As the technology of electronic nicotine delivery systems (ENDS), including e-cigarettes, evolves, assessing metal concentrations in liquids among brands over time becomes challenging. A method for quantification of chromium, nickel, copper, zinc, cadmium, tin, and lead in ENDS liquids using triple quadrupole inductively coupled plasma mass spectrometry was developed. The method's limits of detection (LODs) were 0.031, 0.032, 3.15, 1.27, 0.108, 0.099, 0.066 µg/g for Cr, Ni, Cu, Zn, Cd, Sn, and Pb respectively. Liquids analyzed were from different brands and flavors of refill bottles or single-use, rechargeable, and pod devices from different years. Scanning electron microscopy with energy dispersive spectroscopy further evaluated the device components' compositions. Refill liquids before contacting a device were below lowest reportable levels (LRL) for all metals. Copper and zinc were elevated in liquids from devices containing brass. Cadmium was <LRL in all liquids and was not observed in device components. Cr, Ni, Cu, Zn, Sn, and Pb, reported in µg/g, ranged from <LRL to 0.396, 4.04, 903, 454, 0.898, and 13.5 respectively. Elevated metal concentrations in the liquid were also elevated in aerosol from the corresponding device. The data demonstrates the impact of device design and materials on toxic metals in ENDS liquid.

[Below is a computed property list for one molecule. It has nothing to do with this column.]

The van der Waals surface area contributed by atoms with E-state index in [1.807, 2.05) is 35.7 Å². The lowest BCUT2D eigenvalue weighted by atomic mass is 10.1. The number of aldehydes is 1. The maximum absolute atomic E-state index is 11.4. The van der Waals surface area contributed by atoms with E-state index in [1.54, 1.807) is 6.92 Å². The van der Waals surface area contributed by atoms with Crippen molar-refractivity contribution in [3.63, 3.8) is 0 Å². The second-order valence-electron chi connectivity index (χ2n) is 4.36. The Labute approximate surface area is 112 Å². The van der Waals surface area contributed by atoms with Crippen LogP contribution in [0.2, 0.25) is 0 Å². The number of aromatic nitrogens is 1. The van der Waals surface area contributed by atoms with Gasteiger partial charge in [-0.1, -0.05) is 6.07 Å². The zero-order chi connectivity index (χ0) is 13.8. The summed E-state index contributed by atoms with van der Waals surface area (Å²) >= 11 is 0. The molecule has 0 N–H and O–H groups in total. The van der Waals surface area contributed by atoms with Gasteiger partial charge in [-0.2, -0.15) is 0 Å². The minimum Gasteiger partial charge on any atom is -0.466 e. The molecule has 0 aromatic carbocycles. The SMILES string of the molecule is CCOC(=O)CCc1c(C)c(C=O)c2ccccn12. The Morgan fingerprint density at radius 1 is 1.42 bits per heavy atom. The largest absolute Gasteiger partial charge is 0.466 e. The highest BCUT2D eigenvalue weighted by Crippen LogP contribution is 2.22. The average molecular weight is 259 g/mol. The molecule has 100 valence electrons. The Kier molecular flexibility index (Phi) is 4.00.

Keywords: ENDS; e-cigarettes; e-liquid; electronic cigarettes; inorganic; metals; vapes; vaping.